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News Disneyland Adds Alcohol to Blue Bayou Menu

Stevek

Well-Known Member
Absolutely. It’s rare for pretty much anything to stay traditional forever, let alone Disneyland. Also, the park has changed so much over 60+ years that it should be very obvious to folks that nothing is guaranteed to stay the same forever.

I agree that Disneyland doesn’t necessarily need alcohol, but its new presence at Blue Bayou is really no big deal to me.🤷🏾‍♀️
Yep, arguably the nicest public sit down restaurant in the park...no issues for me having a beer or glass of wine with a meal.
 

Zorro

Active Member
The "What would Walt do" thinking is frankly lazy. We can't say with certainty what he would do in almost any case because he tended to be unpredictable. You're talking about a man who went from crude animated short films in the 1920s to feature length animation in the 1930s to live action films in the 1940s/1950s to theme parks in the 1950s to community master planning in the 1960s. The better question to ask is "What did Walt do?" because from that you can draw some fairly broad philosophical principles. For instance, instead of merely saying that Walt didn't want alcohol and that settles it, ask why Walt didn't want alcohol. What was the reasoning behind it? How does that reasoning apply today? Should it even apply? Slavishly trying to ape Walt is just as bad as summarily dismissing his broader philosophical principles.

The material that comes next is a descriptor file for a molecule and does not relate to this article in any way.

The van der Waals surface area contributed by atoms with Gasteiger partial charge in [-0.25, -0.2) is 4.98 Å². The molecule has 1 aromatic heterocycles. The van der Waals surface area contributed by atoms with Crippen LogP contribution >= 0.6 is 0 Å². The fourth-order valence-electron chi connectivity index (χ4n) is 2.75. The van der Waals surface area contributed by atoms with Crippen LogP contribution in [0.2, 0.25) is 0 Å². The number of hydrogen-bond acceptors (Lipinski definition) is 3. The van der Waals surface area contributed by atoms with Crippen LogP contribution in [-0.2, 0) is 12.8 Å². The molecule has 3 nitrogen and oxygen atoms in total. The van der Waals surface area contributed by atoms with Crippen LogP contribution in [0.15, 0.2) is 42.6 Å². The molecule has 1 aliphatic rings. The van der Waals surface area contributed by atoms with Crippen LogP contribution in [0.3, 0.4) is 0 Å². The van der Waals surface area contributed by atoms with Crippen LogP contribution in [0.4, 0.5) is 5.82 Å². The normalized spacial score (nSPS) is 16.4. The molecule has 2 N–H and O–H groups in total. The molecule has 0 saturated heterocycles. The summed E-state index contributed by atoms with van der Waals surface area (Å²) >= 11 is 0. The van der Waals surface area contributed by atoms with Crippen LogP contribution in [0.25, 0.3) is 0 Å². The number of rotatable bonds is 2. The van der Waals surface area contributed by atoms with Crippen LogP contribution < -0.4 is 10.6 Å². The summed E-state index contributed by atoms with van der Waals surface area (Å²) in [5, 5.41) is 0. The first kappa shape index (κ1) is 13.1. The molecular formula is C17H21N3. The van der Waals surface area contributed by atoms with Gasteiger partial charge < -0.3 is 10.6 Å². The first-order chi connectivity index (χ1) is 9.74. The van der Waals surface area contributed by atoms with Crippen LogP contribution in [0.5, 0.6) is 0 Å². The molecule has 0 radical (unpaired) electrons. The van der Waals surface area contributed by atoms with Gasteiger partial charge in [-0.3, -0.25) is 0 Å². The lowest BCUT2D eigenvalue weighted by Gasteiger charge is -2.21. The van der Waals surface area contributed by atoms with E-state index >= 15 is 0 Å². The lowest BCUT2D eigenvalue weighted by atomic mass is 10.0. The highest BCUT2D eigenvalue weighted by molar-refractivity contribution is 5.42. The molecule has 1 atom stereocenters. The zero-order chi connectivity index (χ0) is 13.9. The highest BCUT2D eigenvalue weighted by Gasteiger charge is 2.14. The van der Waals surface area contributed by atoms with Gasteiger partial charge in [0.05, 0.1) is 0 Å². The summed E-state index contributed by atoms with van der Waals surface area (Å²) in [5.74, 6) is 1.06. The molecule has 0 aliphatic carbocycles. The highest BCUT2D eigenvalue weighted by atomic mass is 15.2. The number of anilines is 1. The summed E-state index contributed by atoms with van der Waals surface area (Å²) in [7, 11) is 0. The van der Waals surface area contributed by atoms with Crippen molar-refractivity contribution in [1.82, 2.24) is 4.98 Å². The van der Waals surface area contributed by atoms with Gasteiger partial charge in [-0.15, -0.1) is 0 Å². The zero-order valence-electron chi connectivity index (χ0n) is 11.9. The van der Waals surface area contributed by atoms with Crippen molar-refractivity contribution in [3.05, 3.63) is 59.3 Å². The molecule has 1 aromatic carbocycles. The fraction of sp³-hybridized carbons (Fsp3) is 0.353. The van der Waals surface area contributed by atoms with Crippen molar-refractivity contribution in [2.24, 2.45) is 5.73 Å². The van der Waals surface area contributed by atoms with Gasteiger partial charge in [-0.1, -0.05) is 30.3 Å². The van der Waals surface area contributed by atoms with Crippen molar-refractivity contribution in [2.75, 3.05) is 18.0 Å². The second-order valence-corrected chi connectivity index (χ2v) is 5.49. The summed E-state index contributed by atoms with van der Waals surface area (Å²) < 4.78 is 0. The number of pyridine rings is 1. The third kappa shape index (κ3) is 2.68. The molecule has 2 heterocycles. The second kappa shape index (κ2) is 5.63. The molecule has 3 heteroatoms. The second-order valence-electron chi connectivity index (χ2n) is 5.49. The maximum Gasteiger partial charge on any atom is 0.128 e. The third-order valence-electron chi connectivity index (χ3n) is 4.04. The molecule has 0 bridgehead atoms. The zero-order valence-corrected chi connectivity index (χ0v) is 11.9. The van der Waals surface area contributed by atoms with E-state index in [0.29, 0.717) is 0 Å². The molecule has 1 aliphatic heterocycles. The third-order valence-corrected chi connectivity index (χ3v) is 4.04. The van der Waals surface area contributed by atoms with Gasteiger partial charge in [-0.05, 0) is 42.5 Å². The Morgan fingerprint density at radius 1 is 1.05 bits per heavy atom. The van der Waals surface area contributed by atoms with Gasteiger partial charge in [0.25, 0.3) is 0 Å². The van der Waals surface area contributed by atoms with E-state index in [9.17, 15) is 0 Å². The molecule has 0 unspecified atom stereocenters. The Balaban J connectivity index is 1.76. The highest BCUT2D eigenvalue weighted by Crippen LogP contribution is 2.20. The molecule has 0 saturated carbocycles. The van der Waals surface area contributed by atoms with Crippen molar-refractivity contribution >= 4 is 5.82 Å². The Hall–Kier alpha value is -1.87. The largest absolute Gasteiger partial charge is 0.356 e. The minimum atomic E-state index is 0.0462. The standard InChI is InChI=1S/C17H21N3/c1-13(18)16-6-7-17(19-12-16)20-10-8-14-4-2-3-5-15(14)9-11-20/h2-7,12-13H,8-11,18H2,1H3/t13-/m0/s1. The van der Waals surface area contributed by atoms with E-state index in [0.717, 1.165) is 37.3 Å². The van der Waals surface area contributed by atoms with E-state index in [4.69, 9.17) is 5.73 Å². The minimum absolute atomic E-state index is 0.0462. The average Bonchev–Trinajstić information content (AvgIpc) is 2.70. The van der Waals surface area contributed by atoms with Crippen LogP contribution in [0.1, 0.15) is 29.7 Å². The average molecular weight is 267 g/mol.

fctiger

Well-Known Member
Exactly. The whole, "What would Walt do?" argument always bugs me. He was alive a whole 11 years of the parks 66 year existence and NOBODY can predict how things would have changed had he lived longer. Do I think the park "needs" to have alcohol served? No, but a couple of places isn't going to hurt anyone and quite honestly as others have pointed out, if you want to get drunk and go to Disneyland you can drink a ton either at DCA or DTD and head on in to Disneyland.

Yeah I really hate these arguments too. They are not only totally irrelevant since the guy was only around for a decade and during a very, very different time from today, they are almost creepy to how cult like some of them are; as if they were best friends was the guy and knows all of his thoughts.